Do you have any book signings set up for your new book yet? Will you announce such events on this blog?

    • Bart Ehrman
      Bart Ehrman  March 8, 2014

      Just in and around Durham right now, except for the all-day seminar at the Smithsonian on April 12.

  2. Avatar
    toejam  March 6, 2014

    Carrier’s book ‘On the Historicity of Jesus’ is scheduelled for release in April (although it’s been delayed so many times already, it could be longer). And on the other side, Maurice Casey has a book coming out defending the historicity of Jesus. Do you have any plans on reviewing either of these, as you did with Reza Aslan’s book?

    • Bart Ehrman
      Bart Ehrman  March 8, 2014

      Probably not. I’m not interested in providing Carrier with publicity; I will consider saying a few things about Casey’s book though.

  3. Avatar
    SJB  March 7, 2014

    Prof Ehrman

    I keep hearing the idea put forward that Nazareth didn’t exist at the time of Jesus. I seem to vaguely remember a report several years ago that an Israeli group was excavating ruins in the area that dated from the first century. Can you shed some light on this or at least point me in the right direction to clarify this?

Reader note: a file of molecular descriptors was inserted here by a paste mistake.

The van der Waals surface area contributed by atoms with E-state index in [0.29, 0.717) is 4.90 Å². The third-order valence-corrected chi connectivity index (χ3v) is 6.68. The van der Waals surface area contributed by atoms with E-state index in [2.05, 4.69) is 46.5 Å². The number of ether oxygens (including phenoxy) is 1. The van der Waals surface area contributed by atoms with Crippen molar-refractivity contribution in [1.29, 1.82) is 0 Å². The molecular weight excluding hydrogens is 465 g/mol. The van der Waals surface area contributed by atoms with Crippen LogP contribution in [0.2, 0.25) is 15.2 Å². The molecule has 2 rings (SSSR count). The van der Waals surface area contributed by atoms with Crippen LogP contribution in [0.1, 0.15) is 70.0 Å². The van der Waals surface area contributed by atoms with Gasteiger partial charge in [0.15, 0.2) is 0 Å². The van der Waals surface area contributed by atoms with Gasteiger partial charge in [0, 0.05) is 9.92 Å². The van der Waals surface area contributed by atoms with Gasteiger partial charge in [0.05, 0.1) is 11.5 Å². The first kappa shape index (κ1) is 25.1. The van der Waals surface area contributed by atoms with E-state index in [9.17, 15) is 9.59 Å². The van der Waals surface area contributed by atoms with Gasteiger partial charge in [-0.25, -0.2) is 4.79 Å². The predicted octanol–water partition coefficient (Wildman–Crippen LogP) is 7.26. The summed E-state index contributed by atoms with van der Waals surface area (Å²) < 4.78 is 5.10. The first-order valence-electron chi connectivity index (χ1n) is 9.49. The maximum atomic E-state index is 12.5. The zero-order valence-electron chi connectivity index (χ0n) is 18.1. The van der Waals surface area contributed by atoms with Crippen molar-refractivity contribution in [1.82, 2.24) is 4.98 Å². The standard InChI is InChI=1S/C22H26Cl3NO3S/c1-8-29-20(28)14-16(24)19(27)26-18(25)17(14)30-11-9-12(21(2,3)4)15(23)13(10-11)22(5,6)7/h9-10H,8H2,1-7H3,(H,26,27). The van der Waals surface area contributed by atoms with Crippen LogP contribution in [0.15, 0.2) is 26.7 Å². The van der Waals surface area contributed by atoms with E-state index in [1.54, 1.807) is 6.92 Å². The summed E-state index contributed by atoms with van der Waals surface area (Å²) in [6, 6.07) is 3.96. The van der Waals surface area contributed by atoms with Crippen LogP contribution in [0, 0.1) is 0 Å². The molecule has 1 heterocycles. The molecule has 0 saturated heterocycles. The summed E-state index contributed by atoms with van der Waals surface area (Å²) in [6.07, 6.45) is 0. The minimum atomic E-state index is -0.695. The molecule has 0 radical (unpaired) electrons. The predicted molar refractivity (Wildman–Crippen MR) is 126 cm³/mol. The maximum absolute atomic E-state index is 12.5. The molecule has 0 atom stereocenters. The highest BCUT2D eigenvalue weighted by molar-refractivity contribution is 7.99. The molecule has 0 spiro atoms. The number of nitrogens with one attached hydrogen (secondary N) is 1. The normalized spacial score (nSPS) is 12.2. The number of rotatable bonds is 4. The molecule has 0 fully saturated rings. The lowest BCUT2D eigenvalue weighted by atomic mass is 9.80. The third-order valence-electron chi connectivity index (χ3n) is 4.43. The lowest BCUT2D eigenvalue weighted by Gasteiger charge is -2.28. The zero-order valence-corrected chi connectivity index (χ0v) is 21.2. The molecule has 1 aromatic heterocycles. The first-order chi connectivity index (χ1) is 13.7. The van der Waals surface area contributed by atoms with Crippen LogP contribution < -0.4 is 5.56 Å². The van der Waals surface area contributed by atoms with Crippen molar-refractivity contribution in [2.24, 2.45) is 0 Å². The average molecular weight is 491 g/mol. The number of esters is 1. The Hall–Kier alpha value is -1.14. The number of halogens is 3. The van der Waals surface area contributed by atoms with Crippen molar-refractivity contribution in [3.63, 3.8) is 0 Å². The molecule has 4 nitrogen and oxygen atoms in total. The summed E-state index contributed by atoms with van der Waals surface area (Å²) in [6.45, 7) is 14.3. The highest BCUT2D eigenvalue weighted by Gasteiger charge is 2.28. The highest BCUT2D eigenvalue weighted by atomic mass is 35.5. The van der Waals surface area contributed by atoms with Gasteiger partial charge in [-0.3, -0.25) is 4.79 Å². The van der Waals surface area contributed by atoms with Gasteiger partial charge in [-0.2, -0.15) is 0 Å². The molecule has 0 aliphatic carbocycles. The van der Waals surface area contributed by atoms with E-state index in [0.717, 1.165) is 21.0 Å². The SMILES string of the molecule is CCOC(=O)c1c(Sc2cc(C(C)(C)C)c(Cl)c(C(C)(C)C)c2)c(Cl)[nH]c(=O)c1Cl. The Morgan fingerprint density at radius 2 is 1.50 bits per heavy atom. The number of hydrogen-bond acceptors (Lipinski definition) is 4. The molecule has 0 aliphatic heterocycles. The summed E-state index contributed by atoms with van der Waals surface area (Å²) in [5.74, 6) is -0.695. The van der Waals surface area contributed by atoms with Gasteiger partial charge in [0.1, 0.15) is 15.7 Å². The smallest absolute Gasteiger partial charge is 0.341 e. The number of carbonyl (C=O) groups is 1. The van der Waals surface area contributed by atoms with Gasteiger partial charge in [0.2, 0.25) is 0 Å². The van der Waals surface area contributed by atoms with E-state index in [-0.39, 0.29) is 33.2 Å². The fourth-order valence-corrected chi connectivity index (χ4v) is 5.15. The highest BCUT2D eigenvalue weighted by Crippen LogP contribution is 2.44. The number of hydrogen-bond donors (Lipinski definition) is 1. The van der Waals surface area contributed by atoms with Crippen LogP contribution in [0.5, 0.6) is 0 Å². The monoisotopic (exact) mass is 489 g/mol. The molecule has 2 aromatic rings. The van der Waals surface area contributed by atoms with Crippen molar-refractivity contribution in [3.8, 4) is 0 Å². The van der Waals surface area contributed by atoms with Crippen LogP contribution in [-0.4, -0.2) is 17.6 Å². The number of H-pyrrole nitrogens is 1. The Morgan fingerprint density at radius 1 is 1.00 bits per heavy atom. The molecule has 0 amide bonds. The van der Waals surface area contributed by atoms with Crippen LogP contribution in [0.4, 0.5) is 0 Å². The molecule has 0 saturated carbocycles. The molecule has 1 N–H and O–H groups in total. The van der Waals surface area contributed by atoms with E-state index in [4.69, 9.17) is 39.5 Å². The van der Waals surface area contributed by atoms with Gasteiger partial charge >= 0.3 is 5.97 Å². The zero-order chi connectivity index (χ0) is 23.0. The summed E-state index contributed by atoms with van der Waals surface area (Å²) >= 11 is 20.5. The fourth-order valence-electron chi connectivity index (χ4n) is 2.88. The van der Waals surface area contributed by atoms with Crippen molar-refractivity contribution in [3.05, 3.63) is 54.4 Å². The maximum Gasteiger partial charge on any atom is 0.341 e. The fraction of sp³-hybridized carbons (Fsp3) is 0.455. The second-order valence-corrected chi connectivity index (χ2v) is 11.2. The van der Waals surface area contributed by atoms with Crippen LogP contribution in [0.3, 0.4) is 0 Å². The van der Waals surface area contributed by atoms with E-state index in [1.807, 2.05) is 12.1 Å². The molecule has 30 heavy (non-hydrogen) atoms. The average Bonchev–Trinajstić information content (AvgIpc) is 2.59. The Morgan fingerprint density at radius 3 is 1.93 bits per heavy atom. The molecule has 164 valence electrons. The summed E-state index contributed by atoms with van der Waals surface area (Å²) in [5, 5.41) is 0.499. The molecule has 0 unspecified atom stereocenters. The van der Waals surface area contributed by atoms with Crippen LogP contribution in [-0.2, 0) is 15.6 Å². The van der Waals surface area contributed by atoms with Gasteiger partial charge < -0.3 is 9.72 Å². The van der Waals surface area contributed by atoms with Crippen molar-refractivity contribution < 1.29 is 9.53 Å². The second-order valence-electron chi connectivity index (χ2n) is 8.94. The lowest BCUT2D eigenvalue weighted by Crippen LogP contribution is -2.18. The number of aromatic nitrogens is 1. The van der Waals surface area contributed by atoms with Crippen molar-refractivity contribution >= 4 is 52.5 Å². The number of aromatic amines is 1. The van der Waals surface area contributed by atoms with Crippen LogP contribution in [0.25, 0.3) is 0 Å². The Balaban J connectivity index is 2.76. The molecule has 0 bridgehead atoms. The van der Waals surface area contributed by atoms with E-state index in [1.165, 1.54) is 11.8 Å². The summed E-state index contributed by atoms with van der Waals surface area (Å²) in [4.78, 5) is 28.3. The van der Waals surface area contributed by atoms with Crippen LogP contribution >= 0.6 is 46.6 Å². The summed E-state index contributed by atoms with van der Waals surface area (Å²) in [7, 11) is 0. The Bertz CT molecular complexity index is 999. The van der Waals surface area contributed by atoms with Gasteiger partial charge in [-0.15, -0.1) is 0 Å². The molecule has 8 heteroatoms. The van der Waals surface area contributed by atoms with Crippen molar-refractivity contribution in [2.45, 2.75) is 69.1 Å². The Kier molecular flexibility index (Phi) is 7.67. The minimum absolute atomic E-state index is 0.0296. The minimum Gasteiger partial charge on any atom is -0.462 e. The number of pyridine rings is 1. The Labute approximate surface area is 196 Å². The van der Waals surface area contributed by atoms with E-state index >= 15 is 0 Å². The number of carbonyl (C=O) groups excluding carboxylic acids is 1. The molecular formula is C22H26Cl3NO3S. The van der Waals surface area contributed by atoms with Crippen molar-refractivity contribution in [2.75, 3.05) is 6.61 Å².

• Bart Ehrman
      Bart Ehrman  March 8, 2014

      Yes, Nazareth definitely existed in Jesus’ day. Archaeologists have dug parts of it up!! I give some of the evidence in my book Did Jesus Exist, at length.

      • Avatar
        FrankofBoulder  March 8, 2014

        No, archaeologists haven’t dug up parts of Nazareth. No one knows where the original Nazareth was located. Yes, the ruins of an ancient house were found in 2009 in present-day Nazareth, but you assume that present day Nazareth goes all the way back to ancient Nazareth 2,000 years ago. But present day Nazareth was founded centuries after Jesus, when Christians went to that area to build churches where they thought that ancient Nazareth had been located. But they couldn’t be sure of the location.